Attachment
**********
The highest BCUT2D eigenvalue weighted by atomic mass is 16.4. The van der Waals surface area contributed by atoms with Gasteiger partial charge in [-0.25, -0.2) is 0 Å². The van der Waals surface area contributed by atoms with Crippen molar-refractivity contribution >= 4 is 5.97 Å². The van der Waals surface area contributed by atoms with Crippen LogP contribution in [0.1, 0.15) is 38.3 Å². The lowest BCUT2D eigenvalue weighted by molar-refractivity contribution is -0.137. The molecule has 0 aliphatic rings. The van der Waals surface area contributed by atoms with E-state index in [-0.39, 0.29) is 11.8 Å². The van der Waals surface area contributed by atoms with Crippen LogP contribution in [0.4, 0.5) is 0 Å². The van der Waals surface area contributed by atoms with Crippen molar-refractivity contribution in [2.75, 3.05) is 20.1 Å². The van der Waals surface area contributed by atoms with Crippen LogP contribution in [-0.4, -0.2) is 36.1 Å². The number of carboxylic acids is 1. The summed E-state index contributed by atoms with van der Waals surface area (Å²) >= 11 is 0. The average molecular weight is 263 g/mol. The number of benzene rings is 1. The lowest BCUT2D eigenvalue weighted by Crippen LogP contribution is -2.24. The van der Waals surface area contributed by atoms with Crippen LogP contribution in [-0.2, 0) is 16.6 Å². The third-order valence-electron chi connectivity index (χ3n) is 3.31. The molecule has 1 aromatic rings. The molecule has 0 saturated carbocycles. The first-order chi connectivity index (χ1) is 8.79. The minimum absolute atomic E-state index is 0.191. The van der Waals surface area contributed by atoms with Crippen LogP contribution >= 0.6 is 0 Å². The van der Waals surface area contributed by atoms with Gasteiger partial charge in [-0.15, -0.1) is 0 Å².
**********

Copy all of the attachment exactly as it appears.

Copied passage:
The highest BCUT2D eigenvalue weighted by atomic mass is 16.4. The van der Waals surface area contributed by atoms with Gasteiger partial charge in [-0.25, -0.2) is 0 Å². The van der Waals surface area contributed by atoms with Crippen molar-refractivity contribution >= 4 is 5.97 Å². The van der Waals surface area contributed by atoms with Crippen LogP contribution in [0.1, 0.15) is 38.3 Å². The lowest BCUT2D eigenvalue weighted by molar-refractivity contribution is -0.137. The molecule has 0 aliphatic rings. The van der Waals surface area contributed by atoms with E-state index in [-0.39, 0.29) is 11.8 Å². The van der Waals surface area contributed by atoms with Crippen LogP contribution in [0.4, 0.5) is 0 Å². The van der Waals surface area contributed by atoms with Crippen molar-refractivity contribution in [2.75, 3.05) is 20.1 Å². The van der Waals surface area contributed by atoms with Crippen LogP contribution in [-0.4, -0.2) is 36.1 Å². The number of carboxylic acids is 1. The summed E-state index contributed by atoms with van der Waals surface area (Å²) >= 11 is 0. The average molecular weight is 263 g/mol. The number of benzene rings is 1. The lowest BCUT2D eigenvalue weighted by Crippen LogP contribution is -2.24. The van der Waals surface area contributed by atoms with Crippen LogP contribution in [-0.2, 0) is 16.6 Å². The third-order valence-electron chi connectivity index (χ3n) is 3.31. The molecule has 1 aromatic rings. The molecule has 0 saturated carbocycles. The first-order chi connectivity index (χ1) is 8.79. The minimum absolute atomic E-state index is 0.191. The van der Waals surface area contributed by atoms with Crippen LogP contribution >= 0.6 is 0 Å². The van der Waals surface area contributed by atoms with Gasteiger partial charge in [-0.15, -0.1) is 0 Å².